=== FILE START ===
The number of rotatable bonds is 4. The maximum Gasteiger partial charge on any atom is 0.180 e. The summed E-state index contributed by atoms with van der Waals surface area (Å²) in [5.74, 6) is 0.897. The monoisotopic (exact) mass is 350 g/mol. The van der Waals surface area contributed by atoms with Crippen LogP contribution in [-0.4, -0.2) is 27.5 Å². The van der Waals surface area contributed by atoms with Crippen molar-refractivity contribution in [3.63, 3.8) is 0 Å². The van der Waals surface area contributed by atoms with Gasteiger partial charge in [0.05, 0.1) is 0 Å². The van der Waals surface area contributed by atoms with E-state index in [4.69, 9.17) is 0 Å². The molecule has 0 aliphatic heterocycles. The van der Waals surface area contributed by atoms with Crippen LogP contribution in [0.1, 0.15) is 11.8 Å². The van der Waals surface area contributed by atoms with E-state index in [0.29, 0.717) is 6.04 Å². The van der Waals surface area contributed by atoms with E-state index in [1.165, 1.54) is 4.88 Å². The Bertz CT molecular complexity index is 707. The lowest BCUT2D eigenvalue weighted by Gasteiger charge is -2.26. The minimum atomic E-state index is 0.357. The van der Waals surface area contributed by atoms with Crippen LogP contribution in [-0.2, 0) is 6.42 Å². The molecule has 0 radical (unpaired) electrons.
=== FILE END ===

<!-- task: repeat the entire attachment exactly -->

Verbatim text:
The number of rotatable bonds is 4. The maximum Gasteiger partial charge on any atom is 0.180 e. The summed E-state index contributed by atoms with van der Waals surface area (Å²) in [5.74, 6) is 0.897. The monoisotopic (exact) mass is 350 g/mol. The van der Waals surface area contributed by atoms with Crippen LogP contribution in [-0.4, -0.2) is 27.5 Å². The van der Waals surface area contributed by atoms with Crippen molar-refractivity contribution in [3.63, 3.8) is 0 Å². The van der Waals surface area contributed by atoms with Gasteiger partial charge in [0.05, 0.1) is 0 Å². The van der Waals surface area contributed by atoms with E-state index in [4.69, 9.17) is 0 Å². The molecule has 0 aliphatic heterocycles. The van der Waals surface area contributed by atoms with Crippen LogP contribution in [0.1, 0.15) is 11.8 Å². The van der Waals surface area contributed by atoms with E-state index in [0.29, 0.717) is 6.04 Å². The van der Waals surface area contributed by atoms with E-state index in [1.165, 1.54) is 4.88 Å². The Bertz CT molecular complexity index is 707. The lowest BCUT2D eigenvalue weighted by Gasteiger charge is -2.26. The minimum atomic E-state index is 0.357. The van der Waals surface area contributed by atoms with Crippen LogP contribution in [-0.2, 0) is 6.42 Å². The molecule has 0 radical (unpaired) electrons.